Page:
A second feature is a natural outgrowth of the first -- the developers participating in its creation are intent on making the solution useful for their own development purposes, separate and apart from any potential uses by the USPTO and patent practitioners. This is critically important, because it provides motivation for developers not only to participate in the development process, but more importantly to use the methodology once created. If developers don't use what's made, the initiative will not succeed.
The third differentiator lies in the design of the "repository" itself. Rather than attempting to aggregate source code, documentation, and abstracts in a single, centralized location, OSAPA depends on the existing code repositories to which developers currently publish source code, such as SourceForge.net, Kernel.org, CPAN, and many others. This has several benefits. Developers can continue publishing source code to the same repositories they have in the past -- they need not change their behavior. This also reduces the likelihood that potentially relevant prior art will not be found; the process is designed to capture all source code, documentation, and abstracts wherever published, even on personal Web sites, provided it is published consistent with the methodology under development.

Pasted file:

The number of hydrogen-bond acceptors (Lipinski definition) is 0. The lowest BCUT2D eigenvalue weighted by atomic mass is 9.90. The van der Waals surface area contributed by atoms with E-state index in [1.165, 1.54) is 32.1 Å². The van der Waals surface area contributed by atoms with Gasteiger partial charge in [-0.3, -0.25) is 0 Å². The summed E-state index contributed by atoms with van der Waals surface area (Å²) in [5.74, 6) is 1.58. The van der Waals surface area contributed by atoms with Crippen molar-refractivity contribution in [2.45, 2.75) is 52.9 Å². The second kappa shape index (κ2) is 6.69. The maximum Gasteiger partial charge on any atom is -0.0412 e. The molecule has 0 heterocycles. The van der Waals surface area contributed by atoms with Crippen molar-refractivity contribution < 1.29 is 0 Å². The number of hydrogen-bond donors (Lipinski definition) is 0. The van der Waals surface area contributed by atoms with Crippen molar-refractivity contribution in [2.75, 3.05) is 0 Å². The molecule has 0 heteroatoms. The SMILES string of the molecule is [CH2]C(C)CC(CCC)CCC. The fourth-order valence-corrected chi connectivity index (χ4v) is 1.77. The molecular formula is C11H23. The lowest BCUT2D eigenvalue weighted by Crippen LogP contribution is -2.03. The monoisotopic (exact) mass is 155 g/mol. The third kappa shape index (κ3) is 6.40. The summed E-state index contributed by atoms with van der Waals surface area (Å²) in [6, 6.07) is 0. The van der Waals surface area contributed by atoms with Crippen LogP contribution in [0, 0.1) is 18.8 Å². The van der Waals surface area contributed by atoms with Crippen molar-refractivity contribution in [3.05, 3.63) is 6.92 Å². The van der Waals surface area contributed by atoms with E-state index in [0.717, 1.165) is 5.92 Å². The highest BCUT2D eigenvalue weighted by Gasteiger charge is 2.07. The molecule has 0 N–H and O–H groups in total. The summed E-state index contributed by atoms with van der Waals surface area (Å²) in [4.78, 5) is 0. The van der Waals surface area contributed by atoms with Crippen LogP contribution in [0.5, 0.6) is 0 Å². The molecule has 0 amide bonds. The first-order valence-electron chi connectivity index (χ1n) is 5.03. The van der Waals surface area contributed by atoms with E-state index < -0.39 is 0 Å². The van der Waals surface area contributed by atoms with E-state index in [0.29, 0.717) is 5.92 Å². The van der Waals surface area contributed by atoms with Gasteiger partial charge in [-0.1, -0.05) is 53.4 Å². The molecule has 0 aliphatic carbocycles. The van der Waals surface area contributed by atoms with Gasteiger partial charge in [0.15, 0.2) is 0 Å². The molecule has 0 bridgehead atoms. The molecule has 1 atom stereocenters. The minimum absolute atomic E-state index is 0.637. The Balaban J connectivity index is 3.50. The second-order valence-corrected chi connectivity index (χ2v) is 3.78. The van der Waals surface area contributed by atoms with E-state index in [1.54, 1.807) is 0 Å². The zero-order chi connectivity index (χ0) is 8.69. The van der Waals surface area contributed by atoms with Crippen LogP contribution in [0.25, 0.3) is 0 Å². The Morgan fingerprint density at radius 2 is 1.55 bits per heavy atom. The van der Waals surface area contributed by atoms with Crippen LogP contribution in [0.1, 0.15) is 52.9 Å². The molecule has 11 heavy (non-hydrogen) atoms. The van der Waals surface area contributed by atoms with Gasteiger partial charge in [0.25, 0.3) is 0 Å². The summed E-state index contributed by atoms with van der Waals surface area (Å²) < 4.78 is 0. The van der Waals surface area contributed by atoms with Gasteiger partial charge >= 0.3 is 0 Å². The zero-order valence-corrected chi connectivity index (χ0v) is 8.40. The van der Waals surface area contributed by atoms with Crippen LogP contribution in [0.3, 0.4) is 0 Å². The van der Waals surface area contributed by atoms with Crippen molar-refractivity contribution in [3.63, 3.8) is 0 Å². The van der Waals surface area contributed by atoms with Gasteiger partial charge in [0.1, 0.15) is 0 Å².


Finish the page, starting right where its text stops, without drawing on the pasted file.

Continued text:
How it works